Multi-department managers also advise other managers to reach outside the department to serve on organization-wide committees and task forces during their time in foodservice. This raises the manager’s and department’s visibility and signals to an administration that a manager is committed to the organization’s broad goals and needs.
Study the basics
Being ready to manage additional departments means identifying ahead of time resources that can help give you a quick education about how they should be run when you need it. These can range from educational information and publications available from professional associations to informal networks with peers in other organizations.
“It may mean bringing in a consultant,” says Vette. If so, be ready to suggest one with experience in this area.
Vendors can also be very helpful, Vette adds. “If you’re new to housekeeping, talk to the people who sell cleaning supplies—the soaps, the buckets, the mops, the disinfectants. They can give you a world of information. That is essentially the business they’re in.”
When he took over environmental and laundry services at Bayshore Hospital (Holmdel, NJ) in 1995, Ed Midgley, Bayshore’s foodservice director, says, “I went to the vendors and told them ‘I’m a foodservice guy. I don’t know housekeeping. I need you to show me what I have to do to get this building clean.’
“The vendors we were using weren’t too receptive, but I found new suppliers who jumped on my request. The floor care rep was here at three in the morning teaching my staff how to strip, buff and maintain the floor. They even drew up the cleaning schedule.”
Invest in training
“You always need more training than you think you will,” says Wayne Sciacca, coordinator of customer services at Ochsner Foundation Hospital, New Orleans.
Next year, Sciacca estimates the three support service segments, including his customer service segment, will spend $250,000 on training ($500 per employee).
Sciacca believes that training should not be budgeted as a one-time event, but needs to be planned as a continuous effort in support of ongoing organizational change. In a case where employees resist change, he adds that training can be an important technique for reminding employees that everyone has to “get on board,” and that there is no chance the organization will revert to the way it was before if they simply “wait it out.”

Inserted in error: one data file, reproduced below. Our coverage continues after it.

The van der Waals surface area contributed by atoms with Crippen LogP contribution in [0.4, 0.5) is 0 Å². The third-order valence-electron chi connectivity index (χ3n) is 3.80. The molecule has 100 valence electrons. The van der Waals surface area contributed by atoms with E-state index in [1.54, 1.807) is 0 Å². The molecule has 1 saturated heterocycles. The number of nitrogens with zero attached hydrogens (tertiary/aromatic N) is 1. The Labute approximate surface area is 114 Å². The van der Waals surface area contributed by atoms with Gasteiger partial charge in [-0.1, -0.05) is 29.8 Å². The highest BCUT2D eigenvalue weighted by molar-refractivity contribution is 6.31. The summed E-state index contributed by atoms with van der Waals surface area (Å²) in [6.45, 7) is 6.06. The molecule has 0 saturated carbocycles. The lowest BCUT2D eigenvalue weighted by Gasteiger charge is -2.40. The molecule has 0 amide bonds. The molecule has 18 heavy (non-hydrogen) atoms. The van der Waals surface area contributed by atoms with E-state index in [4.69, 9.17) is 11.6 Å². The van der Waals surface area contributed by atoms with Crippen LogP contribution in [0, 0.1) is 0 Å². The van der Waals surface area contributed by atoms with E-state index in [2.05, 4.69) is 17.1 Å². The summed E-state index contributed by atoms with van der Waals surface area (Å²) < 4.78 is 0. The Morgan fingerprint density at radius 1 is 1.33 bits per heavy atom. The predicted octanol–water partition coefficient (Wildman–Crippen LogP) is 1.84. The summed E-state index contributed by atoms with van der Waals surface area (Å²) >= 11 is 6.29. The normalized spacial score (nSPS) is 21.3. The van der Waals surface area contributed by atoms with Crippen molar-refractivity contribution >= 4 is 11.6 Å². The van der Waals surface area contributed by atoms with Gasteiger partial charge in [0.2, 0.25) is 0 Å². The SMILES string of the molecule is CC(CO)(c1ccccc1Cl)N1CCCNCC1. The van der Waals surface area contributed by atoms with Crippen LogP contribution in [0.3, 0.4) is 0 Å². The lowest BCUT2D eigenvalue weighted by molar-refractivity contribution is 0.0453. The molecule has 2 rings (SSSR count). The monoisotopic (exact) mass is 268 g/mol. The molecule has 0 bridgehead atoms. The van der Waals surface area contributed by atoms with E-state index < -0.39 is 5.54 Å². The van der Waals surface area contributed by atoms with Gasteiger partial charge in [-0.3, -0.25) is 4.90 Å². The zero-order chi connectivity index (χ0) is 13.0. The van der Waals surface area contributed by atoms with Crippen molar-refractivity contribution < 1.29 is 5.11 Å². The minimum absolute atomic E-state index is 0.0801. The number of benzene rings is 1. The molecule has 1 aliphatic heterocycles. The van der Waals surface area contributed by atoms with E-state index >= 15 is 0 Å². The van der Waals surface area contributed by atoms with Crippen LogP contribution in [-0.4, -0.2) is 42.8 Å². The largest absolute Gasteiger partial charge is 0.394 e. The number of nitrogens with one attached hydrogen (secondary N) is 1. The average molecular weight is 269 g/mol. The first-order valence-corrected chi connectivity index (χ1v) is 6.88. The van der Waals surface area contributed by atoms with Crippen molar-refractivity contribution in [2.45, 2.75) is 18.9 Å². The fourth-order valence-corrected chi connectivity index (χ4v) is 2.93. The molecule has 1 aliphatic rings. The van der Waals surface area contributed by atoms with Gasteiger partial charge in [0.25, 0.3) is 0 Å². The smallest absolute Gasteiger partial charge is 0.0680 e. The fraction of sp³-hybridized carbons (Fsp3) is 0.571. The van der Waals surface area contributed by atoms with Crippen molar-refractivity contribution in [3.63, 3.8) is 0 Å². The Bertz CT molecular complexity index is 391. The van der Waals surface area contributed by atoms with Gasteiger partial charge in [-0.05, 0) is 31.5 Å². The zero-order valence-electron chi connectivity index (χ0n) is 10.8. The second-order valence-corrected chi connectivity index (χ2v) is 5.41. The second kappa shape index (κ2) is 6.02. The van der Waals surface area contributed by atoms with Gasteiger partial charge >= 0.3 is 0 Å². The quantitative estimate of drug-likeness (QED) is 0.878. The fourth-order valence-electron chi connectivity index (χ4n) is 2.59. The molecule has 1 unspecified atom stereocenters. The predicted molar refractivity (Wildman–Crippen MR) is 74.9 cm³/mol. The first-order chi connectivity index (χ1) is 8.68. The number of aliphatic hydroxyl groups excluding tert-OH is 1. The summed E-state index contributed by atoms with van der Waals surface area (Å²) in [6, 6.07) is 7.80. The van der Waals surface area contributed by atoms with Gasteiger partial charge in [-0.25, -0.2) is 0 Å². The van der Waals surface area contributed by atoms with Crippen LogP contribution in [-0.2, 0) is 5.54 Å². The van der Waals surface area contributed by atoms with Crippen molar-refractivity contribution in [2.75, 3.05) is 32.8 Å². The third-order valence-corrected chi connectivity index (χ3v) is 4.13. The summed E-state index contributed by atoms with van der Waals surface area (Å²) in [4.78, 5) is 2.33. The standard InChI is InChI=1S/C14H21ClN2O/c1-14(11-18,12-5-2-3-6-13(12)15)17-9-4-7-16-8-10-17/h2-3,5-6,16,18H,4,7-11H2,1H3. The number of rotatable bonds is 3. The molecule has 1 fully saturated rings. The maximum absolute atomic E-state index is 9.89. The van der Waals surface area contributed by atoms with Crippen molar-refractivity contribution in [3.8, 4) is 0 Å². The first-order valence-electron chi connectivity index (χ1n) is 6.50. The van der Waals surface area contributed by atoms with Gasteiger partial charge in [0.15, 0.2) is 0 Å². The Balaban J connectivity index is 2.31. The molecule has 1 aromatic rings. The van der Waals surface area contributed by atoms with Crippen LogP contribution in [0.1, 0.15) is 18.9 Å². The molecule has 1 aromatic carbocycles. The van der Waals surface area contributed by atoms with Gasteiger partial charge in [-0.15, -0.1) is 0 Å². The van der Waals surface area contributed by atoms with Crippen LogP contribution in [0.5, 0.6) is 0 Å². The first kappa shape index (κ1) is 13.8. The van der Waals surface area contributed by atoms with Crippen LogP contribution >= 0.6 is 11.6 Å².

Sciacca also recommends breaking all training into component parts.
“If you change too much at once, you can’t tell which stage has the problems,” he cautions. “You also don’t want to change too much of an employee’s day at once. We’ve found that employees want to be able to predict a certain piece of their work day. That part should remain stable or they’ll just resist you completely.”
Multi-department managers warn that your former direct reports may feel somewhat abandoned when you extend your reach to other departments. The more you train them to manage themselves before you move, the better.
Groom foodservice to run itself
That means developing staff who understand your objectives but who can operate autonomously while meeting standards you have agreed upon together. It goes without saying that foodservice managers need to improve their delegation skills, but what is often overlooked is that systems for better reporting also need to be developed.
“I don’t need to know everything that is going on because I work through the people who report to me,” says Freund. “But I do need to know the essence of what they know. It is important to educate your reports on what you do need to know and in what detail.”
When one manages a larger number of people and functions, it becomes more important to also manage the flow of information among those departments and both up and down within the larger organization.
Multi-department managers say it is critical to improve your communication skills and systems. These enable you to stay in touch with what your reports are facing in day-to-day activities and let you keep them up to speed on the direction in which you see the organization going.
“People get hurt when they are not informed or when they are forced to make decisions without sufficient information,” Freund concludes.
“A lack of communication can undermine any reorganization.” FM